China has constructed a second enclave or cluster of at least 60 buildings in Arunachal Pradesh, new satellite images show.
According to NDTV, the new enclave did not exist in 2019 according to the satellite images; a year later, it can be seen.
It lies 93 km east of a China-constructed village in Arunachal Pradesh.
The second enclave lies approximately 6 kilometres within India in the region between the Line of Actual Control (LAC) and the International Boundary. India has always claimed this as its own territory. The images do not offer any clarity on whether the enclave is occupied.
The Indian Army on the development said, ”The location corresponding to the coordinates mentioned in your query lies to the North of LAC (Line of Actual Control) in Chinese territory.” This statement does not refute the fact that construction of this enclave seems to lie between the Line of Actual Control and the International Boundary, in other words, within Indian territory illegally occupied by China.
The new enclave, the second of its kind, is established through images from two of the world’s premier satellite imagery providers, Maxar Technologies and Planet Labs, the national news channel said.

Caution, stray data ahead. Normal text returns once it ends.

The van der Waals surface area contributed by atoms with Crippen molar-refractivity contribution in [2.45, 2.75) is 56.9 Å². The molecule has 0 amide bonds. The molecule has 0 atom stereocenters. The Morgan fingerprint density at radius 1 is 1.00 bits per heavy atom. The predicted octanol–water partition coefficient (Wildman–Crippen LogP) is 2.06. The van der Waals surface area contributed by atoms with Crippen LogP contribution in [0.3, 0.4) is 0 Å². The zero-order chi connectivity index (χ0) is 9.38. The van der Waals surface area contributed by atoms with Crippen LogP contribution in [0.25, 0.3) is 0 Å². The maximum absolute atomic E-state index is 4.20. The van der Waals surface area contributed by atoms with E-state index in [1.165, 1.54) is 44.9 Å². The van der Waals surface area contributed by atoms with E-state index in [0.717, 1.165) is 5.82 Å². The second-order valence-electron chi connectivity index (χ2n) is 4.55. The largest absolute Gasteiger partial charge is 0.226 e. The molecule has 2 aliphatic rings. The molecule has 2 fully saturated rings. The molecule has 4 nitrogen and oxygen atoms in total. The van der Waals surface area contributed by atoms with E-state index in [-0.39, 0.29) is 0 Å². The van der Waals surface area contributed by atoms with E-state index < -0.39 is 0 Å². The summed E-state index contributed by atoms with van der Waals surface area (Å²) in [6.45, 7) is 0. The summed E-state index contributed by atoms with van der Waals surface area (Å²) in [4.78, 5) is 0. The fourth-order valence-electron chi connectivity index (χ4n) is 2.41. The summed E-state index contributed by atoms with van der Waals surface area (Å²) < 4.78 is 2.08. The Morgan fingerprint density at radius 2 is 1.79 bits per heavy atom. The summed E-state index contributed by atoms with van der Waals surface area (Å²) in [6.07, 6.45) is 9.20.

These images of the Shi-Yomi district of Arunachal show not just dozens of buildings, including a structure with a flag of China painted on a roof top, large enough to be spotted by imaging satellites. The giant flag appears to assert a territorial claim to the area.
The exact location of the new enclave is clearly indicated on Bharatmaps, a Government of India online map service. A digital map of India, detailed carefully by the Surveyor General of India, also confirms the location is within India.
“Based on GIS [Geographic Information System] data obtained from the official Survey of India website, the location of this village indeed falls within Indian territorial claims,” said Sim Tack, Chief Military Analyst at the Europe based Force Analysis, which provides data and analysis on armed conflicts and defense policy. “This appears to be a location where local geography makes access to this valley much more conducive from the Chinese side than from the Indian side. The valley connects directly to nearby Chinese communities on the Yarlung Tsangpo [Brahmaputra] River, while it is separated by steep mountain ranges from Indian controlled territory.”
‘The new village shows how, bite by bite, China is eating away at India’s Himalayan borderlands. The pictures of the sparkling new village vividly show its artificial nature,” says strategic analyst Brahma Chellaney, one of India’s leading strategic analysts on China. ”China has even coined a Chinese name for the village, located in an area where traditionally no one spoke Chinese,” he says.